A draft environmental impact study for the de Blasio administration’s borough-based jail plan was released on Friday with one 3,200-leaf document depicting dozens of pages’ worth of comment from local politicians, community leaders and residents that show a citywide perception that mayor’s office was not open with the affected communities on the proposal.
Representatives from all four boroughs slated for jail alternatives to Rikers Island labeled the effort as lacking in transparency with civic leaders from Queens and Chinatown, Manhattan having the most vocal opposition to what they see as “fait accompli.”
With the ULURP process set to begin March 25, the Mayor’s Office of Criminal Justice held a briefing on the draft environmental review which changes some details of the original envelope of the plan such as reducing the square footage of the facility slated for 126-02 82nd Ave. in Kew Gardens from 1.9 million to 1.2 million and reducing the projected capacity from 1,500 detainees to 1,437.
“Obviously we have been engaged in a very intensive process of neighborhood and community engagement, and, you know, we’ve obviously heard what concerns were and we’re doing what we can to respond to them,” Deputy Director of the Office of Criminal Justice Dana Kaplan said.
The plan is to reduce the number of jails in the city as well as the total capacity of the jails. Currently, there are 11 jails citywide, with nine being on Rikers Island; the plan would lower the number to four, with a total capacity of 5,750. It would also relocate detention centers nearer to county courthouses in order to cut back on the time and resources used to transport detainees to court appearances.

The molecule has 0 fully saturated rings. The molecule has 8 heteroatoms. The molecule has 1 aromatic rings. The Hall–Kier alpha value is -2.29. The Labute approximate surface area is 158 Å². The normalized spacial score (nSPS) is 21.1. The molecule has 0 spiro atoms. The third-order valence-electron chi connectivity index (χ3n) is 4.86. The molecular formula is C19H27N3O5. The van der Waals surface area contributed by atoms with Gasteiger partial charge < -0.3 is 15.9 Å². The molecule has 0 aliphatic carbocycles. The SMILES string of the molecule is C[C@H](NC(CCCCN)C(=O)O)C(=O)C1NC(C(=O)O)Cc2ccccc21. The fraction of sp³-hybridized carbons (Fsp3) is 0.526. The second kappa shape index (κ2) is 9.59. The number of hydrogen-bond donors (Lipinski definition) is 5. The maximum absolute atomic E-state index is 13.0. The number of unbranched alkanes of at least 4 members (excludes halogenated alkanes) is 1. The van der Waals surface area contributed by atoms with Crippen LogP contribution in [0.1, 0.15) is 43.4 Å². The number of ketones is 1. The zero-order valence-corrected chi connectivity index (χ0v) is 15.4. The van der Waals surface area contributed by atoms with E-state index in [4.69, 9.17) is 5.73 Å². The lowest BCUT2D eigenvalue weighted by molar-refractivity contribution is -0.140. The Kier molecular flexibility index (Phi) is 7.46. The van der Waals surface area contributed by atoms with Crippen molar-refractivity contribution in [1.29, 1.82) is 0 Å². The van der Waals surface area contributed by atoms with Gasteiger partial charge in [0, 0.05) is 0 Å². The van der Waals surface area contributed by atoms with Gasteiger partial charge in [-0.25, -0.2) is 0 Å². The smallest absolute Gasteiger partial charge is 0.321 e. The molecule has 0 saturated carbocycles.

It would also offer attorneys better access to clients without having to travel to Rikers Island as well as house them nearer to family connections.
According to Kaplan, the Queens Detention Center will have a ward to accommodate pregnant women and also have a nursery. Juveniles will not be consolidated into the four facilities as they have already been moved off Rikers and into one jail in the Bronx and another in Brooklyn.
Although the plans detailed in today’s press conference at City Hall, the Office of Criminal Justice admitted that there is not a specific cost assessment to the whole borough-based jail plan, but they are confident the city budget can accommodate it.
Many residents in two prior meetings in Kew Gardens regarding the jail proposal called on the administration to hold off on the plan to close Rikers in exchange for smaller facilities to give legislators in Albany the opportunity enact justice reform such as ending cash bail.
“We have been extremely successful so far in enacting bail reform without the legislation in this city by encouraging judges to use safe diversion programs and abide by an array of other efforts that have had an accelerated decline our population,” Director of the Office of Criminal Justice Elizabeth Glazer said. “Right now we’re focused on what we’re able to do in our own capacity.”